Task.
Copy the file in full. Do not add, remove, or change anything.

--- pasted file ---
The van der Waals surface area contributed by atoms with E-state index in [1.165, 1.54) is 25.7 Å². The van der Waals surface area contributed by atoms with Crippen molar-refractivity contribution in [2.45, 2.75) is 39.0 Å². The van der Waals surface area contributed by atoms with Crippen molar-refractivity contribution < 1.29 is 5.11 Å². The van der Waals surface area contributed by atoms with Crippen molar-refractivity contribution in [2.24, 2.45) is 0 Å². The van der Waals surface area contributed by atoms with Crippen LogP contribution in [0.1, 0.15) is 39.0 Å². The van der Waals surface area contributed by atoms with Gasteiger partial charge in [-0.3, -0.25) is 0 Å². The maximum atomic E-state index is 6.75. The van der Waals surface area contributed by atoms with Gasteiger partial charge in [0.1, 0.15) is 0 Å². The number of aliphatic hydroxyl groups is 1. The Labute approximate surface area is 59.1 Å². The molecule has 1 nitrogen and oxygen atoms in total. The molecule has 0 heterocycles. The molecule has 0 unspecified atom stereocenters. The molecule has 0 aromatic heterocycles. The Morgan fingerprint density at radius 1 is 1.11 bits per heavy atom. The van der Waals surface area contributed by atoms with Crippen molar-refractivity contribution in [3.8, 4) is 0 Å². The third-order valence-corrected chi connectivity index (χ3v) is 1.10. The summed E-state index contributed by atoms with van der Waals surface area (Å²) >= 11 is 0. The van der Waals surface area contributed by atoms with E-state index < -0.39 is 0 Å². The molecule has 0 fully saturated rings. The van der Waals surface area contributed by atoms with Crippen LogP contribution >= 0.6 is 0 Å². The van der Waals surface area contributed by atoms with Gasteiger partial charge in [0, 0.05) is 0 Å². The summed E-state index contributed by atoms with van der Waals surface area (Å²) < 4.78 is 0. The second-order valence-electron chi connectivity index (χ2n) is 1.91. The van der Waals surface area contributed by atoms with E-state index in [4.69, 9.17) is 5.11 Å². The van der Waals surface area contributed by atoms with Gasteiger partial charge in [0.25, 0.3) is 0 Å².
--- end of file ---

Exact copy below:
The van der Waals surface area contributed by atoms with E-state index in [1.165, 1.54) is 25.7 Å². The van der Waals surface area contributed by atoms with Crippen molar-refractivity contribution in [2.45, 2.75) is 39.0 Å². The van der Waals surface area contributed by atoms with Crippen molar-refractivity contribution < 1.29 is 5.11 Å². The van der Waals surface area contributed by atoms with Crippen molar-refractivity contribution in [2.24, 2.45) is 0 Å². The van der Waals surface area contributed by atoms with Crippen LogP contribution in [0.1, 0.15) is 39.0 Å². The van der Waals surface area contributed by atoms with Gasteiger partial charge in [-0.3, -0.25) is 0 Å². The maximum atomic E-state index is 6.75. The van der Waals surface area contributed by atoms with Gasteiger partial charge in [0.1, 0.15) is 0 Å². The number of aliphatic hydroxyl groups is 1. The Labute approximate surface area is 59.1 Å². The molecule has 1 nitrogen and oxygen atoms in total. The molecule has 0 heterocycles. The molecule has 0 unspecified atom stereocenters. The molecule has 0 aromatic heterocycles. The Morgan fingerprint density at radius 1 is 1.11 bits per heavy atom. The van der Waals surface area contributed by atoms with Crippen molar-refractivity contribution in [3.8, 4) is 0 Å². The third-order valence-corrected chi connectivity index (χ3v) is 1.10. The summed E-state index contributed by atoms with van der Waals surface area (Å²) >= 11 is 0. The van der Waals surface area contributed by atoms with E-state index < -0.39 is 0 Å². The molecule has 0 fully saturated rings. The van der Waals surface area contributed by atoms with Crippen LogP contribution >= 0.6 is 0 Å². The van der Waals surface area contributed by atoms with Gasteiger partial charge in [0, 0.05) is 0 Å². The summed E-state index contributed by atoms with van der Waals surface area (Å²) < 4.78 is 0. The second-order valence-electron chi connectivity index (χ2n) is 1.91. The van der Waals surface area contributed by atoms with E-state index in [4.69, 9.17) is 5.11 Å². The van der Waals surface area contributed by atoms with Gasteiger partial charge in [0.25, 0.3) is 0 Å².